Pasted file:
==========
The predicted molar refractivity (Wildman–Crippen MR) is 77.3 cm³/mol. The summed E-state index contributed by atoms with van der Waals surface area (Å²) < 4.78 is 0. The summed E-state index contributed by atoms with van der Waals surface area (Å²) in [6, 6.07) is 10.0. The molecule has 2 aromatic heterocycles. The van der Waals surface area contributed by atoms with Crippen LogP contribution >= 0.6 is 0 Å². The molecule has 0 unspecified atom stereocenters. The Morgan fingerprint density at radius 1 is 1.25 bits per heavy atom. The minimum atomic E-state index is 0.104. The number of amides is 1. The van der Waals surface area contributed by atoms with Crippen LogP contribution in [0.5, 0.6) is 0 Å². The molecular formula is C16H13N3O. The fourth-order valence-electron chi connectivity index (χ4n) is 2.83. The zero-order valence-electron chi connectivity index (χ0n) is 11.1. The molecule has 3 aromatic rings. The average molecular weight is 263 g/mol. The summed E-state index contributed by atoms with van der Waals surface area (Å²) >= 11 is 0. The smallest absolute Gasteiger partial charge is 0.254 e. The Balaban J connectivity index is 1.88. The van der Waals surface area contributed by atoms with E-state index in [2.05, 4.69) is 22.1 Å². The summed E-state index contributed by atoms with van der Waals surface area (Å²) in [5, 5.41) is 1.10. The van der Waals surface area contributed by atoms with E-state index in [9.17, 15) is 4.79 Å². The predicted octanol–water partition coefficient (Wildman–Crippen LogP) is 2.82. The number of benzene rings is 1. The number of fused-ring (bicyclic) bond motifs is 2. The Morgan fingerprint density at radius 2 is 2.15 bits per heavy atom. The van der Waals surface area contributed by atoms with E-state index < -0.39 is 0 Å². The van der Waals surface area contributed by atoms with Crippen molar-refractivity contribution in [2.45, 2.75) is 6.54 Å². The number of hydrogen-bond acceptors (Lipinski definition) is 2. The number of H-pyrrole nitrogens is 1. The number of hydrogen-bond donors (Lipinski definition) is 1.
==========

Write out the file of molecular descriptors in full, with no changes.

The predicted molar refractivity (Wildman–Crippen MR) is 77.3 cm³/mol. The summed E-state index contributed by atoms with van der Waals surface area (Å²) < 4.78 is 0. The summed E-state index contributed by atoms with van der Waals surface area (Å²) in [6, 6.07) is 10.0. The molecule has 2 aromatic heterocycles. The van der Waals surface area contributed by atoms with Crippen LogP contribution >= 0.6 is 0 Å². The molecule has 0 unspecified atom stereocenters. The Morgan fingerprint density at radius 1 is 1.25 bits per heavy atom. The minimum atomic E-state index is 0.104. The number of amides is 1. The van der Waals surface area contributed by atoms with Crippen LogP contribution in [0.5, 0.6) is 0 Å². The molecular formula is C16H13N3O. The fourth-order valence-electron chi connectivity index (χ4n) is 2.83. The zero-order valence-electron chi connectivity index (χ0n) is 11.1. The molecule has 3 aromatic rings. The average molecular weight is 263 g/mol. The summed E-state index contributed by atoms with van der Waals surface area (Å²) >= 11 is 0. The smallest absolute Gasteiger partial charge is 0.254 e. The Balaban J connectivity index is 1.88. The van der Waals surface area contributed by atoms with E-state index in [2.05, 4.69) is 22.1 Å². The summed E-state index contributed by atoms with van der Waals surface area (Å²) in [5, 5.41) is 1.10. The van der Waals surface area contributed by atoms with E-state index in [9.17, 15) is 4.79 Å². The predicted octanol–water partition coefficient (Wildman–Crippen LogP) is 2.82. The number of benzene rings is 1. The number of fused-ring (bicyclic) bond motifs is 2. The Morgan fingerprint density at radius 2 is 2.15 bits per heavy atom. The van der Waals surface area contributed by atoms with E-state index < -0.39 is 0 Å². The van der Waals surface area contributed by atoms with Crippen molar-refractivity contribution in [2.45, 2.75) is 6.54 Å². The number of hydrogen-bond acceptors (Lipinski definition) is 2. The number of H-pyrrole nitrogens is 1. The number of hydrogen-bond donors (Lipinski definition) is 1.